President Joe Biden, Congressional Leaders Likely to Meet Tuesday for Talks on Raising the Debt Limit

President Joe Biden and congressional leaders are likely to resume talks at the White House Tuesday over the debt limit, said the president on Sunday. While the nation continues moving closer to the legal borrowing authority, there has yet to be an agreement. 

The meeting was initially intended to be Friday; however, it was abruptly postponed so staff-level talks could continue before the president and four leaders from Congress meet again. 

On Sunday, congressional and administration officials said a meeting had yet to be finalized. However, it was likely to be Tuesday, as the president returns to Washington Monday and is scheduled to leave for Japan for the Group of 7 summit on Wednesday. 

President didn’t detail much progress in the talks but said he was still hopeful an agreement could be reached with Republicans to avoid what would be an unparalleled debt default, triggering a financial catastrophe.

I remain optimistic because I’m a congenital optimist,” said Biden to reporters while on a bike ride in Rehoboth Beach, Delaware. “But I really think there’s a desire on their part as well as ours to reach an agreement. I think we’ll be able to do it.”

Aides said talks continued throughout the weekend. But publicly, there was minimal indication that either the House Republicans or the White House had budged from their initial positions. The president called on lawmakers to lift the debt limit with no preconditions and warned that the nation’s borrowing authority shouldn’t be used to implement deep spending cuts along with other conservative policy demands.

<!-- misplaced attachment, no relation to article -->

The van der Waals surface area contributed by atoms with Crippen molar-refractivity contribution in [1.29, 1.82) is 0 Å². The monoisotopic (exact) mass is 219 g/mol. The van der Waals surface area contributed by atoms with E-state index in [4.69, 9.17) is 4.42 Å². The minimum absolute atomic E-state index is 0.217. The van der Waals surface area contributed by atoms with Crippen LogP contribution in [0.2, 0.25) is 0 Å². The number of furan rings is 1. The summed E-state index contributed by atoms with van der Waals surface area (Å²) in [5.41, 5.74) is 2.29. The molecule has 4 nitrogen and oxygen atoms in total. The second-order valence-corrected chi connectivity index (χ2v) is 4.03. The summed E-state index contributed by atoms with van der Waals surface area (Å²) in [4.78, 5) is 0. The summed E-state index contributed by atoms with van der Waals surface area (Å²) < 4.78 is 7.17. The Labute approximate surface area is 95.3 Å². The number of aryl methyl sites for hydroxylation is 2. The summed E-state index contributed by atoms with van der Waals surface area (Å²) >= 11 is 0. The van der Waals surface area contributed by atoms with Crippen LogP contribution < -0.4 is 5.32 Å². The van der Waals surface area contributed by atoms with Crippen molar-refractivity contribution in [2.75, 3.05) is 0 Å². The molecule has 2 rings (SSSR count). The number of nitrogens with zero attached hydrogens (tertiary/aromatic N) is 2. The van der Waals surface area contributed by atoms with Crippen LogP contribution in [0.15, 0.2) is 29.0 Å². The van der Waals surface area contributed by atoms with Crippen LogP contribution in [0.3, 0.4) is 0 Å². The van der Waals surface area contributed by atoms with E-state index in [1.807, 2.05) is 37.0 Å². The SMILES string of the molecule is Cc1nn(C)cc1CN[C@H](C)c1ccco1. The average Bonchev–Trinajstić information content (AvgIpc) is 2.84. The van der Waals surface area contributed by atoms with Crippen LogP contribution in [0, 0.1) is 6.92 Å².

“We’ve not reached the crunch point yet,” said the president on Saturday before flying to his beach home for the weekend. “There’s real discussion about some changes we all could make. We’re not there yet.”

Sunday, senior administration officials said discussions among staff had been productive so far after President Biden and the leaders — Senate Minority GOP leader Mitch McConnell of Kentucky, House Speaker Kevin McCarthy, a Republican from California, Senate Democrat Majority Leader Chuck Schumer of New York and House Dem leader from New York, Hakeem Jeffries, ended their first meeting last Tuesday with no breakthrough. 

The president said the Oval Office session was “productive,” although McCarthy said later he “didn’t see any new movement” toward resolving the standstill. Congressional aides and the White House have been in talks since Wednesday. 

“The staff is very engaged. I would characterize the engagement as serious, as constructive,” said the head of the White House’s National Economic Council, Lael Brainard, on “Face the Nation.”

 Speaker McCarthy remains committed to spending cuts

Speaker McCarthy used the threat of default on the national debt to achieve cuts in spending. McCarthy argues the federal government cannot continue to spend money at its current pace. The national debt is currently $31.4 trillion.

The Treasury Department said the government may exhaust the ability to pay bills as soon as June 1. The nonpartisan Congressional Budget Office issued a similar warning Friday and said there was a “significant risk” of default sometime in the first two weeks of June. 

However, federal estimates remain in flux. 

On Friday, the CBO noted if cash flow in the Treasury and “extraordinary measures” could continue through June 15m the government would ‘probably’ be able to finance its operations through July’s end. The expected tax revenues coming in mid-June, along with other measures, will give the federal government enough funds for at least a few more weeks. 

“Ultimately, the stakes are, the United States has never defaulted on its debt,” said deputy treasury secretary Wally Adeyemo on CNN’s “State of the Union” Sunday. “And we can’t.”

GOP Representative Michael McCaul of Texas told ABC’s “This Week”: “I think defaulting is not the right path to go down. So, I am an eternal optimist.”

McCaul added, “This is always a game we play, every Congress, you know, in daring each other to jump off the cliff. It’s a dangerous game.”